The 31,487 names collected by the Global Warming Petition Project represent less than one half of one percent (0.44%) of people employed in 2013 in the GWPP’s selected science and engineering fields.
In May, 2008, the Oregon Institute of Science and Medicine (OISM), a group that denies the reality of industrial climate disruption, published the Global Warming Petition Project (GWPP). This petition falsely claimed to disprove the real expert consensus that climate change is happening, that it’s largely the result of industrial emissions of greenhouse gases like carbon dioxide, and that it will be disruptive to the global climate and human society. As S&R showed in the first part of this series, the GWPP’s false narrative is based on misrepresentations of both authentic expertise and the total population of experts. When compared against the U.S. Department of Education graduation data between 1970 and 2013, the GWPP signatures represented only one quarter of one percent – 0.25% – of the total number people who the GWPP said were qualified to comment on climate disruption.
While having a degree in a particular field usually grants an informed opinion on that field, there are other ways to determine how informed someone’s opinion is likely to be. An alternative method is to look at whether someone is actively employed in the field in which they’re claiming expertise. Using this method, we can compare the GWPP’s signature numbers to the latest available employment data from the U.S. Bureau of Labor Statistics for the fields that the GWPP nonsensically identified as having sufficient knowledge to “evaluate the research data” on climate disruption. When we make this comparison, however, we find yet again that the GWPP’s signers represent a tiny minority of the total population.
The Petition Project’s signers represent less than one half of one percent of people employed in the selected fields in 2013
According to the U.S. Bureau of Labor Statistics (BLS), there were a total of 7.2 million people employed in the GWPP-selected science and engineering fields1 (see the Appendix for the detailed mapping of BLS job code to GWPP degree category). Figure 1 below shows the proportion of people employed in each of the GWPP’s categories.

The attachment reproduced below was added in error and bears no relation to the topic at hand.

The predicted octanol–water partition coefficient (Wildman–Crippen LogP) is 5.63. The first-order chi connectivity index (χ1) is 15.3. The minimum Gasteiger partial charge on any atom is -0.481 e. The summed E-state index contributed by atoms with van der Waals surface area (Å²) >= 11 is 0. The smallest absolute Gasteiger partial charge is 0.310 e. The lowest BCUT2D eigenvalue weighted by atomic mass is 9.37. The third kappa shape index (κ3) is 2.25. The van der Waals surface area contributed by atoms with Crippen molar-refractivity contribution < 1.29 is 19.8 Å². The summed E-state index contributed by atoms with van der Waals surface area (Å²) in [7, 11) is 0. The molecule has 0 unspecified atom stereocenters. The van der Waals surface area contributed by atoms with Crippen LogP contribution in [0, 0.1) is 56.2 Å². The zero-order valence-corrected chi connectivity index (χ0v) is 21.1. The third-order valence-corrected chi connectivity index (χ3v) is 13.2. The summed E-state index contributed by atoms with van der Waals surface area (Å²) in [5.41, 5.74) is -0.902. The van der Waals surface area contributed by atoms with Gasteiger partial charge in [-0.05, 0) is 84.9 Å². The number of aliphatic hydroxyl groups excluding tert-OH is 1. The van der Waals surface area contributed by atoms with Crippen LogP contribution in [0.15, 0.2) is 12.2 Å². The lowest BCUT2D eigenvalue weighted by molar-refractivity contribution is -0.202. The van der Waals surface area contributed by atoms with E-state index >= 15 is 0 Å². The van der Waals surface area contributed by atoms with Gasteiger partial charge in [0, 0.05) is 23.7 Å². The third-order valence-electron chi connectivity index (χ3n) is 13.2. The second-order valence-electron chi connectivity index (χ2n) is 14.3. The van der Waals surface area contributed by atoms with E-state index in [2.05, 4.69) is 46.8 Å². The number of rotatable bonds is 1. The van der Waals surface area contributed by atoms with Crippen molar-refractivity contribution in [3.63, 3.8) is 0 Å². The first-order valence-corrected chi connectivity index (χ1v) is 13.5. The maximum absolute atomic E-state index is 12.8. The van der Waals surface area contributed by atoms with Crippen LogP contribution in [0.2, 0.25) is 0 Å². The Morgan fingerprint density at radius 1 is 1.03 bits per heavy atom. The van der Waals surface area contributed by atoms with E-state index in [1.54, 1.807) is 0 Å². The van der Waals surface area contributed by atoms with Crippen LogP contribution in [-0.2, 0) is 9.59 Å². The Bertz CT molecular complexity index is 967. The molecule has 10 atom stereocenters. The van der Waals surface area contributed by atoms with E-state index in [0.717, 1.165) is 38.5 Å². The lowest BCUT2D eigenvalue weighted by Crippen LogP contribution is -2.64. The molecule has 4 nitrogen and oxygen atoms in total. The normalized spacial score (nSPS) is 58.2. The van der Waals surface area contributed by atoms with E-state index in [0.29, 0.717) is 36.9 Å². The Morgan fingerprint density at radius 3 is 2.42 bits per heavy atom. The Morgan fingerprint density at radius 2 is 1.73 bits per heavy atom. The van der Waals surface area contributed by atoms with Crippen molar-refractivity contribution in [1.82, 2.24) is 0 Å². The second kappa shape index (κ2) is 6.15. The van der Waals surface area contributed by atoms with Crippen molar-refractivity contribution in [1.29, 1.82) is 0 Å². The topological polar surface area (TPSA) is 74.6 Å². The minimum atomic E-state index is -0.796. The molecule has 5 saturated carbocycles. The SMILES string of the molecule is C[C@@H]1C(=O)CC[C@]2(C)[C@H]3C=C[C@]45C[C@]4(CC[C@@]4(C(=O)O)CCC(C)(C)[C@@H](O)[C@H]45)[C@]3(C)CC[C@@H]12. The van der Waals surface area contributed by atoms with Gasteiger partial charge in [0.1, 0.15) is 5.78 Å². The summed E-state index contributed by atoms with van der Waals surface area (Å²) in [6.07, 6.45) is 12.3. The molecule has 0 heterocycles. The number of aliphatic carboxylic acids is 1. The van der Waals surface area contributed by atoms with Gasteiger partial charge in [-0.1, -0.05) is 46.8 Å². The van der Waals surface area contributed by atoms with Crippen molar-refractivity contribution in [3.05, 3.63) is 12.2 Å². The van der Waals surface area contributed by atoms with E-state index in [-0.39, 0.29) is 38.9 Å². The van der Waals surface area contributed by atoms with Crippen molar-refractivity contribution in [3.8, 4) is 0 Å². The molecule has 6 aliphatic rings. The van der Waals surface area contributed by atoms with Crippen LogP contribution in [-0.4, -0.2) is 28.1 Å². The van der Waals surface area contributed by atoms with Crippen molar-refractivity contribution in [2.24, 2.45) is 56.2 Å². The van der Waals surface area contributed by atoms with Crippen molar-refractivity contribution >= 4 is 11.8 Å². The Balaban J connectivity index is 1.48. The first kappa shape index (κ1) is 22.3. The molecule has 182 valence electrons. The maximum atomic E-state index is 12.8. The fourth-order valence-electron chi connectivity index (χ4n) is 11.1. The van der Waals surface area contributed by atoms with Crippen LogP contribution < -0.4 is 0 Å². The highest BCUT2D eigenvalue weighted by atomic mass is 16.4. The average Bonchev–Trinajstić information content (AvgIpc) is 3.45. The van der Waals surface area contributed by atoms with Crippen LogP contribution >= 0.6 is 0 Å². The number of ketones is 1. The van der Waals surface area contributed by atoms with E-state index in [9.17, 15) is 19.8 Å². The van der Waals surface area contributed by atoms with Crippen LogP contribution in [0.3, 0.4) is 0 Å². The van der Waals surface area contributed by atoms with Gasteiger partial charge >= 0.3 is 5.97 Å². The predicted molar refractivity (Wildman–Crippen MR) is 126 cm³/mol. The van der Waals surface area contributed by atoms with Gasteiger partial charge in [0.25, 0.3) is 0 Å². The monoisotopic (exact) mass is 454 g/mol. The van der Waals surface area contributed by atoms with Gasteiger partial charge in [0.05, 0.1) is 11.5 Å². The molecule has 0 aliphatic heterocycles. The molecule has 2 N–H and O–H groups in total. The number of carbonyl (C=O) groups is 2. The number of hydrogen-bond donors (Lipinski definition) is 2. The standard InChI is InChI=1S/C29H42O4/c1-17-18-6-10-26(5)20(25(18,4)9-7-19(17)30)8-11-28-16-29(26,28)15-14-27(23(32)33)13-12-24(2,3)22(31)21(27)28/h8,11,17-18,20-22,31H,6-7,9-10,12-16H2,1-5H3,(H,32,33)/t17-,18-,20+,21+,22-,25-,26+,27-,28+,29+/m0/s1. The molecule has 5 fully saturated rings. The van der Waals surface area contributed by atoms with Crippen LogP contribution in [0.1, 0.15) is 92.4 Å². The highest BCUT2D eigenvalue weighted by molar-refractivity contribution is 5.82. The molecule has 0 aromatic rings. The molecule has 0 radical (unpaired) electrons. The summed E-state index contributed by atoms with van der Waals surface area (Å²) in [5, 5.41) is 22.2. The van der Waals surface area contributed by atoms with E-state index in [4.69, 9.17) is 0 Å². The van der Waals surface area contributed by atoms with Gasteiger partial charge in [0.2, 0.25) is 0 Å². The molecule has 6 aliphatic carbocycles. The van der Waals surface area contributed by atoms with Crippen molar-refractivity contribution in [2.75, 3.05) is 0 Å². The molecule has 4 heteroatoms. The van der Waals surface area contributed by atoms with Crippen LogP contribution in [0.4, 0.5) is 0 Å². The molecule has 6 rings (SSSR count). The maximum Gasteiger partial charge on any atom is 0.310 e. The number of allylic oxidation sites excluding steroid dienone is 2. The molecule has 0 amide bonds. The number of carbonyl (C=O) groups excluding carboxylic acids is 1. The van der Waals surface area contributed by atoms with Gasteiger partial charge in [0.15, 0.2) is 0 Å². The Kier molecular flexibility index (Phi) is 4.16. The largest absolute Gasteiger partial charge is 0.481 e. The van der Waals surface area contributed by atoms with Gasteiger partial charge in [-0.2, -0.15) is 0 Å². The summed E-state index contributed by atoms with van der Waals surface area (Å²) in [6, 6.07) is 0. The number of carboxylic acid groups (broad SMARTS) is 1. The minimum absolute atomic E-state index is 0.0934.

The number of signatures gathered by the GWPP compared to the total number of people employed in the selected fields is shown in Figure 2.
As we saw with the Department of Education data, even when we use the GWPP’s own nonsensical criteria as the basis for estimating the number of employed “scientists,” we find that the GWPP signatures again represent a tiny minority of the population – less than one half of one percent (0.44%) of the total.
In reality, however, the percentage is even smaller. S&R’s investigation found that many of the verifiable scientists listed on the petition had retired. As such, they would not show up in the Bureau of Labor Statistics data. Similarly, individuals with science degrees who switched careers would not be counted in the BLS employment data for the GWPP-specified fields.
In addition, the BLS identifies college professors as working in education, rather than working as scientists or engineers. Including engineering, life sciences, physical sciences, computer science and mathematics, and health professors in the BLS data would increase the population of so-called “scientists” by about a half-million people, reducing the GWPP’s percentage from 0.44% to 0.41%.
Comparison by generic field of study
We can also group the BLS data into the same groups that the GWPP did – atmosphere, earth, and environment degrees, computers and math degrees, et al. This will let us see if individuals with certain types of degrees are more or less likely to have signed the GWPP and thus reject the overwhelming consensus regarding industrial climate disruption. Figure 3 shows the results of this comparison for each of the degree groups defined by the BLS.